Reduced LRRK2 expression resulted in autophagic deficits, but it was important to further address the impact of LRRK2 kinase activity on the degradation of insoluble. The LRRK2 inhibitors GSK2578215A or LRRK2-IN-1 were added to BV2 cells transfected with GFP-Q74 constructs (Fig. 7E). Consistent with the effects of silencing LRRK2 expression, both LRRK2 kinase inhibitors demonstrated a similar effect, significantly increasing insoluble Q74 levels compared with vehicle-treated cells (Fig. 7E). These data confirm that LRRK2 kinase activity, at least in part, plays an important role in the LRRK2-dependent regulation of autophagy and the clearance of aggregated proteins.
Kinases are typically quiescent proteins that require a specific stimulus to initiate their activity and subsequent role in the cell. Functional analysis of the PD-linked leucine-rich repeat kinase 2 (LRRK2) has been hampered by a poor understanding of the physiological mechanisms that promote its activity. The discoveries that LRRK2 is a risk factor for autoimmune diseases, and that immune cells have significant expression and activity of LRRK2, indicate an unbeknownst role warranting further investigation (12,13,15,18). This study demonstrates, for the first time, that monocyte activation induces the dimerization of endogenous LRRK2, its recruitment to autophagosome-rich membranes, and that these biochemical events are likely important in the LRRK2-dependent regulation of autophagic flux and protein degradation.
At rest, membrane-associated LRRK2 may be found evenly distributed across many organelles and subcellular compartments (33,34,58,59). However, our data reveal that the activation of endogenous LRRK2 resulted in a modest, but significant, increase in its accumulation at cellular membranes (Fig. 1). Further examination suggested that this newly recruited pool of LRRK2 coincided with the novel appearance of LRRK2 physically associated with autophagosomes (Fig. 5C). These data are consistent with those obtained following investigation of exogenous LRRK2 expression (32) and have meaningful implications for both the magnitude of LRRK2 recruitment and the temporal nature of these effects. Autophagosomes comprise <2% of a cell's organic mass (60,61), and thus represent only a fraction of total cellular membrane. Therefore, if the nearly 2- to 5-fold increase in membrane-associated LRRK2 is occurring exclusively at these structures, as demonstrated via two distinct biochemical separation techniques, this would represent a massive increase in LRRK2 levels at these organelles. Therefore, while this newly recruited pool of membrane-associated LRRK2 represents only a small fraction of total LRRK2 in the cell, these biochemical data support the profound functional impact of LRRK2 on autophagy observed in LRRK2-deficient cells and cells treated with LRRK2 kinase inhibitors.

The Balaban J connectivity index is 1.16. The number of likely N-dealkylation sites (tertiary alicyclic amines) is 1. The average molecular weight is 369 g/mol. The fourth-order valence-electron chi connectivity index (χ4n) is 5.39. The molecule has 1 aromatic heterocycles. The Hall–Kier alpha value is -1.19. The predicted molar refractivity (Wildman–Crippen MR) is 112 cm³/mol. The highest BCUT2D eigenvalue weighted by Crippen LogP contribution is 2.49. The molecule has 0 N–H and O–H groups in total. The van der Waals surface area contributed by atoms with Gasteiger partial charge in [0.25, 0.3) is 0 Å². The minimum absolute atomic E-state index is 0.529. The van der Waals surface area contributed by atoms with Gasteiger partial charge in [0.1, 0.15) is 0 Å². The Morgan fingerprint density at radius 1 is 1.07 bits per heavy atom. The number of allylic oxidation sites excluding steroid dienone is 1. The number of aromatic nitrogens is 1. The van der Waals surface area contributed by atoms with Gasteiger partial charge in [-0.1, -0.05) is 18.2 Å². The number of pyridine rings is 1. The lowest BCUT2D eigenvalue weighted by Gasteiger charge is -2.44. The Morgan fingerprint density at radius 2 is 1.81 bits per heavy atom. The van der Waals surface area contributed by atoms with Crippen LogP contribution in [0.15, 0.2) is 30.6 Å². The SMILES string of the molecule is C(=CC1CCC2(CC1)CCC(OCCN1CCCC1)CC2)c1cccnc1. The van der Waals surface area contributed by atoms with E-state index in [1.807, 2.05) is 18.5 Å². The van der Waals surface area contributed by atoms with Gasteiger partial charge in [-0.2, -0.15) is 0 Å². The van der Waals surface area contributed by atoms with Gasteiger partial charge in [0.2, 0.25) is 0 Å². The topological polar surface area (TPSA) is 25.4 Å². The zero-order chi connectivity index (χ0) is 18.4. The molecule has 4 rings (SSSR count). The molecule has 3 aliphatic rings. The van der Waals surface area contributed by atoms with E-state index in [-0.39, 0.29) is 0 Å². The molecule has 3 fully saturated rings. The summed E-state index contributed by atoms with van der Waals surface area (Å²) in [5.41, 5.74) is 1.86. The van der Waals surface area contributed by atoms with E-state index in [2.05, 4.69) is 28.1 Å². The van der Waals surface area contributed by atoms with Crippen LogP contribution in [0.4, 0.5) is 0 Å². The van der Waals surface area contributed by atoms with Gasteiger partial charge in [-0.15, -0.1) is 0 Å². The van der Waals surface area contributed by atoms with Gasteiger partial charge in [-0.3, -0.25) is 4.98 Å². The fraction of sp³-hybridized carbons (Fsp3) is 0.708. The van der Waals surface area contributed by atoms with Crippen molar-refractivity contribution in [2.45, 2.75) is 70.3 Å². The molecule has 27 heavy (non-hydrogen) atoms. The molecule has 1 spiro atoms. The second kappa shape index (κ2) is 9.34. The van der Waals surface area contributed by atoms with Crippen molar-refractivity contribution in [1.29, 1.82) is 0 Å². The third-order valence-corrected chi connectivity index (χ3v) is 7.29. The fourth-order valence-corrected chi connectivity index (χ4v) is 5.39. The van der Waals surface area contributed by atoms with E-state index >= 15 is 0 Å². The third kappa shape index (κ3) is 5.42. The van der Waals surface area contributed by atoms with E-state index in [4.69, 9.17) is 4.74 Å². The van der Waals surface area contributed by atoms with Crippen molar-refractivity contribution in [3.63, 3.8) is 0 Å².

Phosphorylation of the requisite autophagy cofactor, Beclin-1, is a precursor to its association with early autophagosome membranes (62,63). Furthermore, despite the rapid phosphorylation (<1 h) of Beclin-1, induction of autophagic flux can continue to increase for more than 24 h later (49,50). Both the early phosphorylation of Beclin-1 and the latent induction of autophagy parallel our observations regarding LRRK2 phosphorylation and its subsequent association with autophagosome membranes. Unlike Beclin-1, however, our data and others may suggest a physiological role for dimerization of LRRK2 (2,23). LRRK2 is a unique protein in that it contains two functional elements, both a GTPase and a kinase domain. These features, along with its membrane recruitment during activation, may make the behavior of LRRK2 somewhat similar fusion of the GTPase Ras and kinase Raf, where Raf kinase signaling requires the membrane recruitment and dimerization of its cofactor, Ras (64). Future work may elucidate the mechanistic and temporal relationships between LRRK2 dimerization and its membrane association.
Despite being members of the monocyte family and having common functions in their respective organs, macrophages and microglia have noticeable differences in their protein profile and cellular phenotype (65). While largely parallel, our data did reveal subtle differences in LRRK2-related activation between the two cell lines used here. A quick rise and fall (∼4 h) in LRRK2 phosphorylation was often observed in RAW264.7 cells (Fig. 2C), whereas BV2 cells typically showed a more sustained LRRK2 phosphorylation in response to LPS (Fig. 1C). Additionally, we observed a trend for increased LRRK2 expression in stimulated BV2s that was usually absent in the RAW264.7 cell line (Fig. 1B and C). These two cell lines also differed in their capacity to upregulate autophagic flux, with RAW264.7 cells having an ∼5-fold increase in rapamycin-induced autophagy and BV2s having an ∼7-fold increase (Fig. 6B and D). However, the biochemical events and functional role of LRRK2 were similar, with both lines demonstrating a significant increase in membrane-associated LRRK2 and increased dimerization after stimulation. Furthermore, autophagic deficits upon LRRK2 knockdown were seen in both cell types, suggesting that the regulation of autophagy by LRRK2 is a canonical function of the protein.